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What are the Different Types of Forests in India?

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From the rainforest of Kerala in the south to the Alpine Pastures of Ladakh in the north there are wide ranges of forests that one can find in India. The soil type, climate, elevation, and topography are some of the major elements that define the type of forest. They are classified based on nature and composition. Moreover, it also depends upon the climate type in which they grow and their relationship with the surrounding environment. 

Different Types of Forest in India 

There are various types of forest in India namely coniferous forest, broadleaved forest, evergreen forest, wet evergreen forest, deciduous forest, and mangrove forest. Almost 24.56% of the geographical area of the country is under forest cover. 

Coniferous Forest

The coniferous forests can be found in the Himalayan Mountain Range. The temperature in this region is low and it also snows during some parts of the year. The vegetation is composed of tall, stately trees having needle-like leaves that jut out from downward sloping branches. Such an arrangement of leaves helps the snow to fall off easily. These trees belong to the family Gymnospermae. So, they don’t bear fruits; they bear woody cones instead. Some of the commonly known conifers are cedar, cypress, fir, juniper, etc. 

Broadleaved Forests

The Broadleaved Forests can be categorized into- evergreen forest, deciduous forest, mangrove forest, and thorn forest. These forms of forest have trees with large broad leaves of different shapes. 

Evergreen Forest

The evergreen forests can be found in the Western Ghats, Northeastern Himalayas, and in the Andaman and Nicobar Islands. The trees in this type of forest stay green throughout the year because in these regions monsoon lasts for a long time. The trees of evergreen forests are tall, straight, and have green crowns that almost form a canopy. Some examples of evergreen trees are Jamun, Betel Nut Palm, Mango, Jackfruit, and Hollock.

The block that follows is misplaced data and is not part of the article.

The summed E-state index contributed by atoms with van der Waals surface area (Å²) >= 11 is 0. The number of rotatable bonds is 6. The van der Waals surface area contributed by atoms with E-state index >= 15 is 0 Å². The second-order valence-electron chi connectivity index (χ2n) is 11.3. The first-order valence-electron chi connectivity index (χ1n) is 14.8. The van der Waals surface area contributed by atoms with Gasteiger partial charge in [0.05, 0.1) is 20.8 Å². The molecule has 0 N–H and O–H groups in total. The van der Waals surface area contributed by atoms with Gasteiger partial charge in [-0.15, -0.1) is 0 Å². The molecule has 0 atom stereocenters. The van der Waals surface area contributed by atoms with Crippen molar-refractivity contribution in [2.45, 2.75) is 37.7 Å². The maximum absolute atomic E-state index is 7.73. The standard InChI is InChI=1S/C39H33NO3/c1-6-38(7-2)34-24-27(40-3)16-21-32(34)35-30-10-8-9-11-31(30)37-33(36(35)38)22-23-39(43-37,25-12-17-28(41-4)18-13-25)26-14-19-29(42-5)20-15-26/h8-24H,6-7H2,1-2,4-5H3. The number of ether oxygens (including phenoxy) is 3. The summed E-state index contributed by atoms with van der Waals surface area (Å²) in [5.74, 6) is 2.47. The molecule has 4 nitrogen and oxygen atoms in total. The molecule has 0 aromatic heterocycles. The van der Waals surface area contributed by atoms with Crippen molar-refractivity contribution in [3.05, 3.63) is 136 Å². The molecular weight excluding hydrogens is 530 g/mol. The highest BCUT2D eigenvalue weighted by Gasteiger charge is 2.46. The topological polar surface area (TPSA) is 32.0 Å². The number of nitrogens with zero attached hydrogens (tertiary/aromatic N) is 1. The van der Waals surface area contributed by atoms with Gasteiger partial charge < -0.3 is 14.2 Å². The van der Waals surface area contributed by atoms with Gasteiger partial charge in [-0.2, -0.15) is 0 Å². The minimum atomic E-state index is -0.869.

There are semi-evergreen forests too in some pockets of the Western Ghats, Northeastern Himalayas, and Andaman and Nicobar Island. This type of forest is highly dense and has a wide variety of trees. 

Deciduous Forests

Deciduous forests are found in regions that receive a moderate amount of rainfall. Here one can find teak trees. The trees in the deciduous forests shed their leaves during dry seasons, mostly in winter. 

The thorn forests are found in the semi-arid regions of the country. The trees in this type of forest are sparsely distributed and are enclosed by open grasslands. These types of plants are known as Xerophytes. This means they can conserve water. These trees have a different form of leaves. Some have thick, waxy leaves that help in regulating the water loss at the time of transpiration. Further, they have a long fibrous root that can reach water at greater depths. The thorns that are present on the plant prevent water loss and keep them safe from herbivores. 

Mangrove Forest

The mangrove forests in India are found in the river deltas and along the coast. The trees in this forest grow in a mixture of freshwater and saline water. The low-lying areas where these trees grow become submerged under the water during high tide. To facilitate breathing in clayey soil, nature has equipped mangrove plants with breathing roots. Some common mangrove plants are sundari, goran, gewa, etc. The Sundarbans is the largest mangrove forest in India and the world. It is located in the Ganges delta of West Bengal and Bangladesh. 

The forests in India are rich sources of timber, medical plants, honey and other natural resources. They also serve as the natural habitat of numerous animals and birds. Unfortunately, India’s population explosion has reduced the forest cover to a great extent. But it is the responsibility of the government as well as common people to save the forests for the sake of a greener tomorrow. 

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